It’s not easy to step out onto the edge. There’s something about that place if transition from one state of being to the next that really gets our attention. We get butterflies in our stomachs and our knees begin to tremble. We can feel our hearts pounding as adrenaline surges through our veins. That’s the feeling I would have during a repelling exercise or leaping from the tall cliffs into the water. In my young mind I knew that this is what it felt like to fly. Fear, excitement and recklessness all come together to form the experience. When I was a kid I had the opportunity to spend some one on one time with some of the Blue Angels flight team and I like the way one of the pilots described this feeling. He said that “There’s no difference between the thrill of flying and the fear of falling.” His point was that it’s in overcoming your desire to remain comfortable with your circumstances that we become more than we was yesterday.
It doesn’t have to be piloting the latest and hottest high performance jet at beyond the speed of sound. It doesn’t even have to be leaping into water or sliding down a cliff on a rope. (In fact especially not the cliff in the feature image. There’s no water under the rocks here and it’s not a legal place to repell from.) It could be as simple as deciding to strike up a conversation with that person who you’re interested in or starting a blog where you share your deepest thoughts with the world. Whatever it is know that when you overcome that shaky feeling that this is what it’s like to fly.
Tonight I have a summer shot of Lover’s Leap Rock. As I understand it this is the rock that the lovers lept from. Some research has shown me that a lot of places have a “Lover’s Leap” with the same legend of forbidden love so deep that the couple couldn’t live without each other. The tail is even reflected in the Longstocking Tales that gave rise to the Last Of The Mohicans. As I stand out on the edge of the adjoining cliff and look into the depth of the canyon I understand how desperate the lovers must have been. In some versions of the legend the lovers are changed into birds and fly away together. That’s the version I like best. I’m a sucker for a happy ending. 💘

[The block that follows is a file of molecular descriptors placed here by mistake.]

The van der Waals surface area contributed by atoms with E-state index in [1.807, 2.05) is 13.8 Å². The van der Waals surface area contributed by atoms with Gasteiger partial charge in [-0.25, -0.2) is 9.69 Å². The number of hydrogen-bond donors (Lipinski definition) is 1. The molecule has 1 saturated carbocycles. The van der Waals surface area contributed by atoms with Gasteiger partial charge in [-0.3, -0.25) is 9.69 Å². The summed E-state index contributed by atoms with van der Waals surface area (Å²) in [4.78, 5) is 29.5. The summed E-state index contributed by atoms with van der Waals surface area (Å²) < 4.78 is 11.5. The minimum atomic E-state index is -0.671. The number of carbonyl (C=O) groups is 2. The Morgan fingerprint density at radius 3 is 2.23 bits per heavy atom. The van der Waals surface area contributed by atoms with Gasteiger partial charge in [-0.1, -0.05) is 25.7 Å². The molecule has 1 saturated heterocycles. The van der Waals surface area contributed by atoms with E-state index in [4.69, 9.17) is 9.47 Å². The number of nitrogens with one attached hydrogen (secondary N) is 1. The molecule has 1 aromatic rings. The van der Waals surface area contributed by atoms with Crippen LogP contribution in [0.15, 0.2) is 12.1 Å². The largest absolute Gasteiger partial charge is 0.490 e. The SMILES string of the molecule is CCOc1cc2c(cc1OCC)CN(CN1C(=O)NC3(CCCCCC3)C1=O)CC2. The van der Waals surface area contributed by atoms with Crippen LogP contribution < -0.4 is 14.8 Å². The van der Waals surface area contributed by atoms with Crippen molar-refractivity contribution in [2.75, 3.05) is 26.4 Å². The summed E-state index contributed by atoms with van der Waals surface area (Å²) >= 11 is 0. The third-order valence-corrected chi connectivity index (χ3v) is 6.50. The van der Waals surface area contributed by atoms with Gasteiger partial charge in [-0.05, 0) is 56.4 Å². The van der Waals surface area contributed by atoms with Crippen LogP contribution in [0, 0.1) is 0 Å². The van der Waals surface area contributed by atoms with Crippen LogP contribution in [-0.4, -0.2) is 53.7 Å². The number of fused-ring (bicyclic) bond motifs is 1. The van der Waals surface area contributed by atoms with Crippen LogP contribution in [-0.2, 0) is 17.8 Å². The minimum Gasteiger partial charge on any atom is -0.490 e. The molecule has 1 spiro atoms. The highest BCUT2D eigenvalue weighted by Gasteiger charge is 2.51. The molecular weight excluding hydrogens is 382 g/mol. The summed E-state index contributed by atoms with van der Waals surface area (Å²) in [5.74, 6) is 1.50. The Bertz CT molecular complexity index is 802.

At the bottom of rustic staircase that winds its way down to the rocky ledge is the Lover’s Leap Overlook. As we draw near the end of the trail beams of light break through canopy and when there’s a breeze shaking the branches the light seems to dance in the shadows. Small wildflowers dot the forest floor along with the occasional mushroom. At the landing near the canyon rim a small park bench waits for those who wish to enjoy the scene but not from the very edge. But, for those adventurous spirits who want to challenge the wind arising out of the New River Gorge the trail has not ended yet. Walking right up to the safety rail yields a view of the New River slowly working it’s way North. The canyon rim is home to large buzzards but recently the American Bald Eagle has returned to the area and it’s just a matter of time before they are seen skimming the surface of the water to catch a fish.
I wasn’t able to take the tram down into the canyon this time but it’s on my to do list 😀
Our mountains are full of little trails. Pictured here is the Lover’s Leap Trail at Hawks Nest State Park in West Virginia. The legend tells of a Native American couple who would rather leap from the high cliffs than be separated. As you descend down the winding pathway, ancient and majestic trees line the sides of the rustic staircase. The walk down is easy but if you have long legs and large feet like me, the spacing is a little off and it’s easy to fall down. It isn’t until you look back up the trail that you really notice how steep the climb back will be. You might be tempted to turn around and climb back out early but don’t. As we’ll see in tomorrow’s post the view is well worth the effort.